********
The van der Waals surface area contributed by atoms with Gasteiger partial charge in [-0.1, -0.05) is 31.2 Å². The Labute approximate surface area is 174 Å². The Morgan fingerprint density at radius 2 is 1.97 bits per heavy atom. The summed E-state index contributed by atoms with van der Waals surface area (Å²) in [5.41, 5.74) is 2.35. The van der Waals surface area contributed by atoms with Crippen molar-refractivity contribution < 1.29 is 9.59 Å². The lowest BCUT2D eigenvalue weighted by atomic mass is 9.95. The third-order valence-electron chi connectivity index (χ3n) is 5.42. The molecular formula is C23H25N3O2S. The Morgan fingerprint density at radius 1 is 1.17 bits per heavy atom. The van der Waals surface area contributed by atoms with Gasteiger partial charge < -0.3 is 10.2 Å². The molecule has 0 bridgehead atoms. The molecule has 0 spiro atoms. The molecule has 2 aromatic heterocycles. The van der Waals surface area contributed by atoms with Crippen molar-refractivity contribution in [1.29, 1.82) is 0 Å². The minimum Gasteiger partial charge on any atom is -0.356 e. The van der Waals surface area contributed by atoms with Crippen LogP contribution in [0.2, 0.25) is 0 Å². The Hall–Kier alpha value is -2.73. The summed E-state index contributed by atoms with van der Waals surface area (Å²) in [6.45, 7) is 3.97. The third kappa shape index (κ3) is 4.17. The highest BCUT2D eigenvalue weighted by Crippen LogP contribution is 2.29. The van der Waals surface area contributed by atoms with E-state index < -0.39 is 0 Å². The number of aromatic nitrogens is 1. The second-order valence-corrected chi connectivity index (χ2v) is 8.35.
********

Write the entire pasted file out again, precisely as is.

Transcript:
The van der Waals surface area contributed by atoms with Gasteiger partial charge in [-0.1, -0.05) is 31.2 Å². The Labute approximate surface area is 174 Å². The Morgan fingerprint density at radius 2 is 1.97 bits per heavy atom. The summed E-state index contributed by atoms with van der Waals surface area (Å²) in [5.41, 5.74) is 2.35. The van der Waals surface area contributed by atoms with Crippen molar-refractivity contribution < 1.29 is 9.59 Å². The lowest BCUT2D eigenvalue weighted by atomic mass is 9.95. The third-order valence-electron chi connectivity index (χ3n) is 5.42. The molecular formula is C23H25N3O2S. The Morgan fingerprint density at radius 1 is 1.17 bits per heavy atom. The van der Waals surface area contributed by atoms with Gasteiger partial charge < -0.3 is 10.2 Å². The molecule has 0 bridgehead atoms. The molecule has 0 spiro atoms. The molecule has 2 aromatic heterocycles. The van der Waals surface area contributed by atoms with Crippen molar-refractivity contribution in [1.29, 1.82) is 0 Å². The minimum Gasteiger partial charge on any atom is -0.356 e. The van der Waals surface area contributed by atoms with Crippen LogP contribution in [0.2, 0.25) is 0 Å². The Hall–Kier alpha value is -2.73. The summed E-state index contributed by atoms with van der Waals surface area (Å²) in [6.45, 7) is 3.97. The third kappa shape index (κ3) is 4.17. The highest BCUT2D eigenvalue weighted by Crippen LogP contribution is 2.29. The van der Waals surface area contributed by atoms with E-state index < -0.39 is 0 Å². The number of aromatic nitrogens is 1. The second-order valence-corrected chi connectivity index (χ2v) is 8.35.